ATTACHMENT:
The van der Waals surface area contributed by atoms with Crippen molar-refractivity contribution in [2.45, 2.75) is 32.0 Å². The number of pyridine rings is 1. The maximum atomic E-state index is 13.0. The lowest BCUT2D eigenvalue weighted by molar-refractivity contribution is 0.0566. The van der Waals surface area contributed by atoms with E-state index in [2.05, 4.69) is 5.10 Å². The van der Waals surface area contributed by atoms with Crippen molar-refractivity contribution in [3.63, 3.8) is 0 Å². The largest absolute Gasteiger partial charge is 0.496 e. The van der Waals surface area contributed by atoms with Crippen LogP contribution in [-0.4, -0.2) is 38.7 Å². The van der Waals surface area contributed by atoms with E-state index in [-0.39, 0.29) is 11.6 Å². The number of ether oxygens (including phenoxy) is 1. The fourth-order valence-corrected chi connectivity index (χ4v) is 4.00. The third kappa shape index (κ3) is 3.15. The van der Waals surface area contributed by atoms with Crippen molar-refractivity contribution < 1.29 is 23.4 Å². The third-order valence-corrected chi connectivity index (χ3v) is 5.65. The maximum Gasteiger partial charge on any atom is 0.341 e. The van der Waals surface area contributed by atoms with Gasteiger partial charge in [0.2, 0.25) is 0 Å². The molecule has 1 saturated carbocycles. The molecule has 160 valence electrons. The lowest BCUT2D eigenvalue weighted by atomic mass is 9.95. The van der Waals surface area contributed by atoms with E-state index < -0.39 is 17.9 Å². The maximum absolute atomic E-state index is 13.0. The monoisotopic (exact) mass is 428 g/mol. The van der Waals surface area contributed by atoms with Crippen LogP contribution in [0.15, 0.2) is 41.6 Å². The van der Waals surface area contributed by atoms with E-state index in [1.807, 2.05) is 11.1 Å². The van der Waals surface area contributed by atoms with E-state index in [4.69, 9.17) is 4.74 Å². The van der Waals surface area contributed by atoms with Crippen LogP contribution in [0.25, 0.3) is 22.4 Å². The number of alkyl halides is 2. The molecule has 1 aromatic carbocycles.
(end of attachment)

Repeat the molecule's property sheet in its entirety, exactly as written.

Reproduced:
The van der Waals surface area contributed by atoms with Crippen molar-refractivity contribution in [2.45, 2.75) is 32.0 Å². The number of pyridine rings is 1. The maximum atomic E-state index is 13.0. The lowest BCUT2D eigenvalue weighted by molar-refractivity contribution is 0.0566. The van der Waals surface area contributed by atoms with E-state index in [2.05, 4.69) is 5.10 Å². The van der Waals surface area contributed by atoms with Crippen molar-refractivity contribution in [3.63, 3.8) is 0 Å². The largest absolute Gasteiger partial charge is 0.496 e. The van der Waals surface area contributed by atoms with Crippen LogP contribution in [-0.4, -0.2) is 38.7 Å². The van der Waals surface area contributed by atoms with E-state index in [-0.39, 0.29) is 11.6 Å². The number of ether oxygens (including phenoxy) is 1. The fourth-order valence-corrected chi connectivity index (χ4v) is 4.00. The third kappa shape index (κ3) is 3.15. The van der Waals surface area contributed by atoms with Crippen molar-refractivity contribution < 1.29 is 23.4 Å². The third-order valence-corrected chi connectivity index (χ3v) is 5.65. The maximum Gasteiger partial charge on any atom is 0.341 e. The van der Waals surface area contributed by atoms with Gasteiger partial charge in [0.2, 0.25) is 0 Å². The molecule has 1 saturated carbocycles. The molecule has 160 valence electrons. The lowest BCUT2D eigenvalue weighted by atomic mass is 9.95. The van der Waals surface area contributed by atoms with E-state index < -0.39 is 17.9 Å². The maximum absolute atomic E-state index is 13.0. The monoisotopic (exact) mass is 428 g/mol. The van der Waals surface area contributed by atoms with Crippen LogP contribution in [0.15, 0.2) is 41.6 Å². The van der Waals surface area contributed by atoms with E-state index in [1.807, 2.05) is 11.1 Å². The van der Waals surface area contributed by atoms with E-state index in [4.69, 9.17) is 4.74 Å². The van der Waals surface area contributed by atoms with Crippen LogP contribution in [0.25, 0.3) is 22.4 Å². The number of alkyl halides is 2. The molecule has 1 aromatic carbocycles.